Sunday, August 24, 2008

What to Expect from a Theory of Meaning

It’s clear that different thinkers want different things from a semantic theory of a language, or a theory of meaning. I want to schematize the different possible desiderata for a theory of meaning. Here is the beginning of a schema, and a comment on one of its problems.

A good semantic theory (where a theory is construed as a class of sentences) of a language L is/expresses:

(a) What we must understand
(b) What we must know
(c) What we must believe
(d) What we must know-true
(e) What we must believe-true
(f) What we must act as if true

in order to

(1) Understand the sentences of L
(2) Know the meanings of the sentences of L.

A conception of the goals of semantic theory comes from picking "is" or expresses in the first clause, one item on the lettered list, and one item on the numbered list.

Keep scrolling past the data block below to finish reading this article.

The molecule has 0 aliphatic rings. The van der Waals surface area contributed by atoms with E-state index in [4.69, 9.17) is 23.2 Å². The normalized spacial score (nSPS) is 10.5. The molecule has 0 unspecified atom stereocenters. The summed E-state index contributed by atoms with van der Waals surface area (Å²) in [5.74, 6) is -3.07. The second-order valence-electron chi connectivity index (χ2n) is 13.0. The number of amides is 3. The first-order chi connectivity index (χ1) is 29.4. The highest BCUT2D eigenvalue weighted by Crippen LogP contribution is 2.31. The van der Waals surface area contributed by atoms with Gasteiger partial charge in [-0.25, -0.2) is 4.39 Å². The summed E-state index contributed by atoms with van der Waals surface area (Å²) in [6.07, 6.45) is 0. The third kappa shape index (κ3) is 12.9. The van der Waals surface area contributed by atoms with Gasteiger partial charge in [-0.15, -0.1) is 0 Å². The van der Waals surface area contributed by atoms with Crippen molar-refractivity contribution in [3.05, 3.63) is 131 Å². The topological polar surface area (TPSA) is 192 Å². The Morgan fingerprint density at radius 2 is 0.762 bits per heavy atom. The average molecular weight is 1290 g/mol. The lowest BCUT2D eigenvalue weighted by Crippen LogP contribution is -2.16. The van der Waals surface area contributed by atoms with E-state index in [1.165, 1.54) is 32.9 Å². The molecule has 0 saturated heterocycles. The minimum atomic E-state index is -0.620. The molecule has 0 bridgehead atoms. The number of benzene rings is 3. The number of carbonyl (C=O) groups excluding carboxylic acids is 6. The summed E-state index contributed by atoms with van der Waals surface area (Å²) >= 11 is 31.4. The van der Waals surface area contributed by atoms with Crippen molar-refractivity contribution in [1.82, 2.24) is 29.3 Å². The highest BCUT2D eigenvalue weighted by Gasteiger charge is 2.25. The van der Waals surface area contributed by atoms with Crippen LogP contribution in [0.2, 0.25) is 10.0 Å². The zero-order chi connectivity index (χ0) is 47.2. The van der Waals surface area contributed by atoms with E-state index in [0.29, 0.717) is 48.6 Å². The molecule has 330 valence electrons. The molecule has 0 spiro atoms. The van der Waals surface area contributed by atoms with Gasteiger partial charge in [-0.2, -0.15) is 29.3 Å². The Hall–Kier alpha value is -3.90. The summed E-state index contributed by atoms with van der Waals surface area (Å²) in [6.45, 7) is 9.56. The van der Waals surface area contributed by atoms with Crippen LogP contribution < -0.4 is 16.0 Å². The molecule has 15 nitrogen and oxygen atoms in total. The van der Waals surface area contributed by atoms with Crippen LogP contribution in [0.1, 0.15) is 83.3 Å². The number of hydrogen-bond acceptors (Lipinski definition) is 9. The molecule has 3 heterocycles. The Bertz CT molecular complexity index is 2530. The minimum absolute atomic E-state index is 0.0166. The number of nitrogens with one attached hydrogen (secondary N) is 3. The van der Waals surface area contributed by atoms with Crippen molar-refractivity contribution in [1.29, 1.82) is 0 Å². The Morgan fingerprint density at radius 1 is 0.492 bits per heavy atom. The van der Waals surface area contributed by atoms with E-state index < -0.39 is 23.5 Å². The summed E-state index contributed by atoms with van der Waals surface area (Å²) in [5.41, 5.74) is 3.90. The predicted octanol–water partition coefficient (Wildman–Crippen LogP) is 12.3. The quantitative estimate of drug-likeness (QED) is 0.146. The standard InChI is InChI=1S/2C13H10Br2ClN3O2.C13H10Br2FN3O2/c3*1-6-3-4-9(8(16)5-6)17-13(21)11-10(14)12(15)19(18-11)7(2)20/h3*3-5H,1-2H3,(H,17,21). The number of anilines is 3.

I include (f) for those who think that semantics is a branch of sociology, not psychology – who think that the meanings of sentences are not mental representations or attitudes towards mental representations, or are not best studied through mental representations of meaning or attitudes towards those representations, or are not determined, in any interesting sense, by mental representations or individuals’ attitudes towards them. But I feel like, to accommodate just these sorts of folks, there should be something corresponding to (f) in the numbered list. “Count as a(n expert) speaker of L” or “Count as a member of the linguistic community centered around L” is too strong, because some phonological or pragmatic know-how or behavior goes into these things, but is not properly semantic. I’m at a loss.

There are also more ways of clarifying what we want from a semantic theory by placing different sorts of restrictions on the values of L – idiolects, dialects, the verbal behavior of maximal sets of mutually intelligible speakers, or whatever.

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